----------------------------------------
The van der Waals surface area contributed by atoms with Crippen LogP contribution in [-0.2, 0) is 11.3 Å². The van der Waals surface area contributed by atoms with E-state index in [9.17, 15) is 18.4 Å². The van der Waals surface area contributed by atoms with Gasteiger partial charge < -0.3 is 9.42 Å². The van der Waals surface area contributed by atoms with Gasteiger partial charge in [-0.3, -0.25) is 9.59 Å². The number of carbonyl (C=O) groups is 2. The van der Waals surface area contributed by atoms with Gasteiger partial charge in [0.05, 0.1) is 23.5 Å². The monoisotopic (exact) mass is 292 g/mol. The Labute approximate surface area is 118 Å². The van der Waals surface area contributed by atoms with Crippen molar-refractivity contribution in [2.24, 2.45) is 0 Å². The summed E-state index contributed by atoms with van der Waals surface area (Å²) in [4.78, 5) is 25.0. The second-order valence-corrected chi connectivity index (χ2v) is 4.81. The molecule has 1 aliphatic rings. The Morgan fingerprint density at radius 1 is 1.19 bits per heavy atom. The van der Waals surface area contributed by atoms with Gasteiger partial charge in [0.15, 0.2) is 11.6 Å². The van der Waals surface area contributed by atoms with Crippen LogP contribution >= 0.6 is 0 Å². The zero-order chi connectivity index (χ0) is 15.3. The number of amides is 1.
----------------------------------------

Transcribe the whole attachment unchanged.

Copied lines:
The van der Waals surface area contributed by atoms with Crippen LogP contribution in [-0.2, 0) is 11.3 Å². The van der Waals surface area contributed by atoms with E-state index in [9.17, 15) is 18.4 Å². The van der Waals surface area contributed by atoms with Gasteiger partial charge < -0.3 is 9.42 Å². The van der Waals surface area contributed by atoms with Gasteiger partial charge in [-0.3, -0.25) is 9.59 Å². The number of carbonyl (C=O) groups is 2. The van der Waals surface area contributed by atoms with Gasteiger partial charge in [0.05, 0.1) is 23.5 Å². The monoisotopic (exact) mass is 292 g/mol. The Labute approximate surface area is 118 Å². The van der Waals surface area contributed by atoms with Crippen molar-refractivity contribution in [2.24, 2.45) is 0 Å². The summed E-state index contributed by atoms with van der Waals surface area (Å²) in [4.78, 5) is 25.0. The second-order valence-corrected chi connectivity index (χ2v) is 4.81. The molecule has 1 aliphatic rings. The Morgan fingerprint density at radius 1 is 1.19 bits per heavy atom. The van der Waals surface area contributed by atoms with Gasteiger partial charge in [0.15, 0.2) is 11.6 Å². The van der Waals surface area contributed by atoms with Crippen LogP contribution >= 0.6 is 0 Å². The zero-order chi connectivity index (χ0) is 15.3. The number of amides is 1.